Pilewort or Lesser celandine (Ficaria verna), flowering between January and April; these lovers of damp woodland pathways, stream banks and ditches, can be found in gardens, meadows and shady hedgerows, and even Narnia, yes, Narnia! ✨
An important nectar source for early emerging insects from hibernation, such as Queen Bumblebees 🐝
Lesser celandine were used to treat haemorrhoids, hence “Pilewort” and scurvy, due to being high in Vitamin C.
Dwelling in moist places; Alder grow near rivers, ponds, lakes and in wet, swampy woods, also known as Carrs.
Their flowers were used as green dye, to colour and camouflage the clothes of outlaws, like Robin Hood and to also colour the clothes of fairies 🧚🏻♂️
Flowering between February and April, Alder catkins provide an early source of nectar and pollen for Bees, and the seeds are eaten by Goldfinches, Siskins and Redpolls.
The pale wood turns a deep orange after being cut, giving the impression of bleeding. So, in the past, many people feared them and the Irish thought it was unlucky to pass one on a journey 😅
The roots have nitrogen-fixing nodules, conditioning the soil and improving soil fertility on former industrial wasteland and brownfield sites.
It was said that a few Alder leaves placed in the shoes before a long journey would cool the feet and prevent swelling 🤷🏻♂️
Being a tough species of tree, their wood doesn’t rot when waterlogged, instead it makes them harder and stronger. Plus, mature trees can reach a height of approximately 28 metres and live to around 60 years.
Made in October 2011 [VIDEOS], three great things to look out for this month: acorn crazy Jays, Rutting Fallow Deer & fun looking Fungi!
🥜 🦌 🍄
Apologies for the inaccuracies in the Fungi video; pronunciation of hallucinogenic and apparently you can eat Amethyst Deceivers – but it is better to be safe than sorry! (No matter how good a recipe sounds!)
Today I went a 30 minute walk along the Worcester & Birmingham Canal from Selly Oak, heading south towards Bournville 🙂
I’m not against cyclists, at all, but it would have been a lot more peaceful – and easier to take photos – if I didn’t have to get out of the way of people on bikes every 2 minutes! 😛
Along the way I heard plops in the water, a couple times I hoped it was a Water Vole, but it turned out to be fish. I didn’t see much Wildlife, the odd Moorhen and Mallard – so I decided to focus on the flora I came across and just before I came to end of my walk I came across something I deem as special. Below is what I saw:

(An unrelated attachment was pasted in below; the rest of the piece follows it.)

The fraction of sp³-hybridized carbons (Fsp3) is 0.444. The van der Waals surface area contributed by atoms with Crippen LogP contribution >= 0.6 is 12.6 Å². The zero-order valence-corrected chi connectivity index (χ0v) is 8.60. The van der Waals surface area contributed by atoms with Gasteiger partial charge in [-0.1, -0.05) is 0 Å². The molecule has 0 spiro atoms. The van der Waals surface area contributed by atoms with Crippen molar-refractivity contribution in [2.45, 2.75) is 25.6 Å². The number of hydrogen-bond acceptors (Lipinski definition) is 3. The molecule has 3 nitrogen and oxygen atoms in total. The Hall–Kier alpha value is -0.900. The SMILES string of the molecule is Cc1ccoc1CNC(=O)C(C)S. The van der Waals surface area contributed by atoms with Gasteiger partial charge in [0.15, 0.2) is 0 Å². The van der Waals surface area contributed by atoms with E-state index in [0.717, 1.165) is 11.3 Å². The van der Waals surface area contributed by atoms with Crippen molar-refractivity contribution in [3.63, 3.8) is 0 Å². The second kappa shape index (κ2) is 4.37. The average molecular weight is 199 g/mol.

Just as my allocated 30 minutes was coming to an end, I came across this beauty below! 😀
Yesterday was a very long day… The Beach Clean only lasted two minutes, but there was the early start, the traveling and finding somewhere with WiFi (the connection was awfully slow) not far from the beach – so I could finish yesterday’s blog and do a blog for that day – to share what I had done before the journey back home. Getting to grips with my friend Gary’s video editing software and waiting for the video to upload to YouTube was very time consuming. We both got home very late!
More positively; this morning I caught up on Countryfile! Which funnily enough was in Somerset for yesterday’s episode! I decided in the afternoon I would venture a little into the South Birmingham/North Worcestershire countryside (which I grew up next door to) 🙂 I came across three discoveries, one more exciting than the other!
1. An old brick bridge that is part of a Public Footpath – which leads from suburban greenspace into the countryside – has been cleared underneath, revealing it fully and making it a lot more accessible to walk under.The tree lined path that leads away below the bridge had been tidied as well!
2. Two flights of steps have been created/installed! On either side of Princess Diana Way – a short walk down from the bridge. You walk up into a meadow (unfortunately not pictured below) with the Farmer’s field going round it.
I followed the steps leading up the other side, to pass over the old bridge and come back on myself – to follow another Public Footpath which leads you deaper into the countryside, through an underpass to the other side of the M5 Motorway. I took a few snaps before that.
3. I’m a fair distance away from the bridge now on the other side of the M5, I’ve just had a brief explore of Doctor’s Coppice and have come back into the meadow I’ve just walked across. The pictures and captions below will end the tale 😉
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